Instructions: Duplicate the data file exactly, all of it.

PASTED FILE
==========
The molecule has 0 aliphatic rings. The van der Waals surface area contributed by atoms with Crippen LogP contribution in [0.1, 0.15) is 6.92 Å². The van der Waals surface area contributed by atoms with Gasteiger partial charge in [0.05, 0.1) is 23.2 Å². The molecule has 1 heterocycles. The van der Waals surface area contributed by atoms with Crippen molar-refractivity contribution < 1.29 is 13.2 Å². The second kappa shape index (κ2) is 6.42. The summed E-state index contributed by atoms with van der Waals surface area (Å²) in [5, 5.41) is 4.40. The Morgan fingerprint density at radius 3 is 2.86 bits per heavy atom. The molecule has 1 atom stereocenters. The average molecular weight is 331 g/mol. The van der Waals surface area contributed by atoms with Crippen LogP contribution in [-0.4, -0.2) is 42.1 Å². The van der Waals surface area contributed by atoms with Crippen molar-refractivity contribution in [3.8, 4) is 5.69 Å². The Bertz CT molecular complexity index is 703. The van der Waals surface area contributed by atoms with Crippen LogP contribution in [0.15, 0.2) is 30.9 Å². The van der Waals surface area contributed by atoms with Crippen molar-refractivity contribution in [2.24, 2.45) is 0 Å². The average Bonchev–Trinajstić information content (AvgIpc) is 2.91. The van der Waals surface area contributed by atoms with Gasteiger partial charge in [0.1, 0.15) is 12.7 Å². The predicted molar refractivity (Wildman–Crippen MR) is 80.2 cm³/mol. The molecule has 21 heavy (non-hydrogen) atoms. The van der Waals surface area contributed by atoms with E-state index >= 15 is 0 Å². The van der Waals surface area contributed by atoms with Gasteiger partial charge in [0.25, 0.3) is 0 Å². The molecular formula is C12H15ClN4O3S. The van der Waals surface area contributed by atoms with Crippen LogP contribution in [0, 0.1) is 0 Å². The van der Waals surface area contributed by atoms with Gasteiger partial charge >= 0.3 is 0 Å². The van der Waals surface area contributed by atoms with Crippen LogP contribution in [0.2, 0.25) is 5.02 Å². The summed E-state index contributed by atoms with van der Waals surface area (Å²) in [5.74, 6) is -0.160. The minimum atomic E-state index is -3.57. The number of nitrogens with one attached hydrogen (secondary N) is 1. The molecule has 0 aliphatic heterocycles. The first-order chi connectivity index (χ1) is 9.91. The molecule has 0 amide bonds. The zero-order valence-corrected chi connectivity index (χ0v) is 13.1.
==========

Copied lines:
The molecule has 0 aliphatic rings. The van der Waals surface area contributed by atoms with Crippen LogP contribution in [0.1, 0.15) is 6.92 Å². The van der Waals surface area contributed by atoms with Gasteiger partial charge in [0.05, 0.1) is 23.2 Å². The molecule has 1 heterocycles. The van der Waals surface area contributed by atoms with Crippen molar-refractivity contribution < 1.29 is 13.2 Å². The second kappa shape index (κ2) is 6.42. The summed E-state index contributed by atoms with van der Waals surface area (Å²) in [5, 5.41) is 4.40. The Morgan fingerprint density at radius 3 is 2.86 bits per heavy atom. The molecule has 1 atom stereocenters. The average molecular weight is 331 g/mol. The van der Waals surface area contributed by atoms with Crippen LogP contribution in [-0.4, -0.2) is 42.1 Å². The van der Waals surface area contributed by atoms with Crippen molar-refractivity contribution in [3.8, 4) is 5.69 Å². The Bertz CT molecular complexity index is 703. The van der Waals surface area contributed by atoms with Crippen LogP contribution in [0.15, 0.2) is 30.9 Å². The van der Waals surface area contributed by atoms with Crippen molar-refractivity contribution in [2.24, 2.45) is 0 Å². The average Bonchev–Trinajstić information content (AvgIpc) is 2.91. The van der Waals surface area contributed by atoms with Gasteiger partial charge in [0.1, 0.15) is 12.7 Å². The predicted molar refractivity (Wildman–Crippen MR) is 80.2 cm³/mol. The molecule has 21 heavy (non-hydrogen) atoms. The van der Waals surface area contributed by atoms with E-state index >= 15 is 0 Å². The van der Waals surface area contributed by atoms with Gasteiger partial charge in [0.25, 0.3) is 0 Å². The molecular formula is C12H15ClN4O3S. The van der Waals surface area contributed by atoms with Crippen LogP contribution in [0, 0.1) is 0 Å². The van der Waals surface area contributed by atoms with Gasteiger partial charge >= 0.3 is 0 Å². The van der Waals surface area contributed by atoms with Crippen LogP contribution in [0.2, 0.25) is 5.02 Å². The summed E-state index contributed by atoms with van der Waals surface area (Å²) in [5.74, 6) is -0.160. The minimum atomic E-state index is -3.57. The number of nitrogens with one attached hydrogen (secondary N) is 1. The molecule has 0 aliphatic heterocycles. The first-order chi connectivity index (χ1) is 9.91. The molecule has 0 amide bonds. The zero-order valence-corrected chi connectivity index (χ0v) is 13.1.